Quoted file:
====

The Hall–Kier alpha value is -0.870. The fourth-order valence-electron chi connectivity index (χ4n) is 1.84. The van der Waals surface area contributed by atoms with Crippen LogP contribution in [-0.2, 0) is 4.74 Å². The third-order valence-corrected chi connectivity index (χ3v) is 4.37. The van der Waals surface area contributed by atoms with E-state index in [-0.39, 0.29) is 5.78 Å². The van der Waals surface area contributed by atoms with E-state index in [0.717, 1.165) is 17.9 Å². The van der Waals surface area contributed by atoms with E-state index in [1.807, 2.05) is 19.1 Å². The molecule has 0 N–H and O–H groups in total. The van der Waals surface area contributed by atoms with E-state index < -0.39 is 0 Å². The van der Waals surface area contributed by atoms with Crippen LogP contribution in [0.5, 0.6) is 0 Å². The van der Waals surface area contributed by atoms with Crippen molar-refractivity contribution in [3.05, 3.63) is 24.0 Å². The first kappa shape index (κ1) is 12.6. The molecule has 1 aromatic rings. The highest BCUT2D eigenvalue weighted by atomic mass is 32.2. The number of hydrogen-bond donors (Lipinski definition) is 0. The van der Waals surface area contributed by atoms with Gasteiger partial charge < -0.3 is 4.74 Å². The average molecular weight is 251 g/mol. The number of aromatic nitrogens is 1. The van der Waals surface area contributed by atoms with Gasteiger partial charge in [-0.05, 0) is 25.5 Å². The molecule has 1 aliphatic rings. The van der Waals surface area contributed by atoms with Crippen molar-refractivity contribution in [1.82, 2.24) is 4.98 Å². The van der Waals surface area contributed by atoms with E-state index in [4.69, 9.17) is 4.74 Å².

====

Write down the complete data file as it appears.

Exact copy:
The Hall–Kier alpha value is -0.870. The fourth-order valence-electron chi connectivity index (χ4n) is 1.84. The van der Waals surface area contributed by atoms with Crippen LogP contribution in [-0.2, 0) is 4.74 Å². The third-order valence-corrected chi connectivity index (χ3v) is 4.37. The van der Waals surface area contributed by atoms with E-state index in [-0.39, 0.29) is 5.78 Å². The van der Waals surface area contributed by atoms with E-state index in [0.717, 1.165) is 17.9 Å². The van der Waals surface area contributed by atoms with E-state index in [1.807, 2.05) is 19.1 Å². The molecule has 0 N–H and O–H groups in total. The van der Waals surface area contributed by atoms with E-state index < -0.39 is 0 Å². The van der Waals surface area contributed by atoms with Crippen LogP contribution in [0.5, 0.6) is 0 Å². The van der Waals surface area contributed by atoms with Crippen molar-refractivity contribution in [3.05, 3.63) is 24.0 Å². The first kappa shape index (κ1) is 12.6. The molecule has 1 aromatic rings. The highest BCUT2D eigenvalue weighted by atomic mass is 32.2. The number of hydrogen-bond donors (Lipinski definition) is 0. The van der Waals surface area contributed by atoms with Gasteiger partial charge < -0.3 is 4.74 Å². The average molecular weight is 251 g/mol. The number of aromatic nitrogens is 1. The van der Waals surface area contributed by atoms with Gasteiger partial charge in [-0.05, 0) is 25.5 Å². The molecule has 1 aliphatic rings. The van der Waals surface area contributed by atoms with Crippen molar-refractivity contribution in [1.82, 2.24) is 4.98 Å². The van der Waals surface area contributed by atoms with E-state index in [4.69, 9.17) is 4.74 Å².